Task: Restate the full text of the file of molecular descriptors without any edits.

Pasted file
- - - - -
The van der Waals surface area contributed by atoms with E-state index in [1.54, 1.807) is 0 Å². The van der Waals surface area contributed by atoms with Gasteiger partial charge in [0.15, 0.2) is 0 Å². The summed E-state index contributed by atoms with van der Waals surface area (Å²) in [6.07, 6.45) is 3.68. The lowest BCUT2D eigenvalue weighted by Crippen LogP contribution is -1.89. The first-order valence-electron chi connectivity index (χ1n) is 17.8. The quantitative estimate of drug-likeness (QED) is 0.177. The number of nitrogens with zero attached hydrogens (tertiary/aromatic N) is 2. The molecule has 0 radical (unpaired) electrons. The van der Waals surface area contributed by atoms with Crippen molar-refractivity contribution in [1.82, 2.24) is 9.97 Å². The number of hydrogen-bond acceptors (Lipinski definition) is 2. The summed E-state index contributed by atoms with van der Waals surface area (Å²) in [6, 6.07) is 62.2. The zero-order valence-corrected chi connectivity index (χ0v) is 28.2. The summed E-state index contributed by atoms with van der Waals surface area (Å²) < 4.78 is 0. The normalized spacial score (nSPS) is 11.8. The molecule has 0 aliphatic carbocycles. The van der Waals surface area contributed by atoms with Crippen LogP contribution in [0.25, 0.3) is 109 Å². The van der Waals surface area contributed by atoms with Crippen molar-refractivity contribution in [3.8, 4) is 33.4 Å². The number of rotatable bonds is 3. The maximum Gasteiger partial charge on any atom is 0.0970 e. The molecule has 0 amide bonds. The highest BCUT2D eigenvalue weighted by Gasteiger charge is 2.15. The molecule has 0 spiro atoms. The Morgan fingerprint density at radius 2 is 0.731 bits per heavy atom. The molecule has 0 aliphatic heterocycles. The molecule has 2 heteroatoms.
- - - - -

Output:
The van der Waals surface area contributed by atoms with E-state index in [1.54, 1.807) is 0 Å². The van der Waals surface area contributed by atoms with Gasteiger partial charge in [0.15, 0.2) is 0 Å². The summed E-state index contributed by atoms with van der Waals surface area (Å²) in [6.07, 6.45) is 3.68. The lowest BCUT2D eigenvalue weighted by Crippen LogP contribution is -1.89. The first-order valence-electron chi connectivity index (χ1n) is 17.8. The quantitative estimate of drug-likeness (QED) is 0.177. The number of nitrogens with zero attached hydrogens (tertiary/aromatic N) is 2. The molecule has 0 radical (unpaired) electrons. The van der Waals surface area contributed by atoms with Crippen molar-refractivity contribution in [1.82, 2.24) is 9.97 Å². The number of hydrogen-bond acceptors (Lipinski definition) is 2. The summed E-state index contributed by atoms with van der Waals surface area (Å²) in [6, 6.07) is 62.2. The zero-order valence-corrected chi connectivity index (χ0v) is 28.2. The summed E-state index contributed by atoms with van der Waals surface area (Å²) < 4.78 is 0. The normalized spacial score (nSPS) is 11.8. The molecule has 0 aliphatic carbocycles. The van der Waals surface area contributed by atoms with Crippen LogP contribution in [0.25, 0.3) is 109 Å². The van der Waals surface area contributed by atoms with Crippen molar-refractivity contribution in [3.8, 4) is 33.4 Å². The number of rotatable bonds is 3. The maximum Gasteiger partial charge on any atom is 0.0970 e. The molecule has 0 amide bonds. The highest BCUT2D eigenvalue weighted by Gasteiger charge is 2.15. The molecule has 0 spiro atoms. The Morgan fingerprint density at radius 2 is 0.731 bits per heavy atom. The molecule has 0 aliphatic heterocycles. The molecule has 2 heteroatoms.